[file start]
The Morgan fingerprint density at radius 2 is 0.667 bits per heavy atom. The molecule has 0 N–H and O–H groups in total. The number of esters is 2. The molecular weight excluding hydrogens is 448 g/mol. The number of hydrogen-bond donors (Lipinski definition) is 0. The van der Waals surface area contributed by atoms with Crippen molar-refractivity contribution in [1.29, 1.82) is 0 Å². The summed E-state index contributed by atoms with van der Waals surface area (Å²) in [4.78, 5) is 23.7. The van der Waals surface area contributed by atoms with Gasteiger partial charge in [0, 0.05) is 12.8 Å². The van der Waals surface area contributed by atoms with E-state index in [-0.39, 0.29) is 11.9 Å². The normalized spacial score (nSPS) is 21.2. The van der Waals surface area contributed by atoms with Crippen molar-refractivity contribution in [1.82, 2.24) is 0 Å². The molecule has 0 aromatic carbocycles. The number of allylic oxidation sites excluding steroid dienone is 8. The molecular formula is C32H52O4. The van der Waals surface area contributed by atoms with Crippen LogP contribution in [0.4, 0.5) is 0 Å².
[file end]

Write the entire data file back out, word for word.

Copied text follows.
The Morgan fingerprint density at radius 2 is 0.667 bits per heavy atom. The molecule has 0 N–H and O–H groups in total. The number of esters is 2. The molecular weight excluding hydrogens is 448 g/mol. The number of hydrogen-bond donors (Lipinski definition) is 0. The van der Waals surface area contributed by atoms with Crippen molar-refractivity contribution in [1.29, 1.82) is 0 Å². The summed E-state index contributed by atoms with van der Waals surface area (Å²) in [4.78, 5) is 23.7. The van der Waals surface area contributed by atoms with Gasteiger partial charge in [0, 0.05) is 12.8 Å². The van der Waals surface area contributed by atoms with E-state index in [-0.39, 0.29) is 11.9 Å². The normalized spacial score (nSPS) is 21.2. The van der Waals surface area contributed by atoms with Crippen molar-refractivity contribution in [1.82, 2.24) is 0 Å². The molecule has 0 aromatic carbocycles. The number of allylic oxidation sites excluding steroid dienone is 8. The molecular formula is C32H52O4. The van der Waals surface area contributed by atoms with Crippen LogP contribution in [0.4, 0.5) is 0 Å².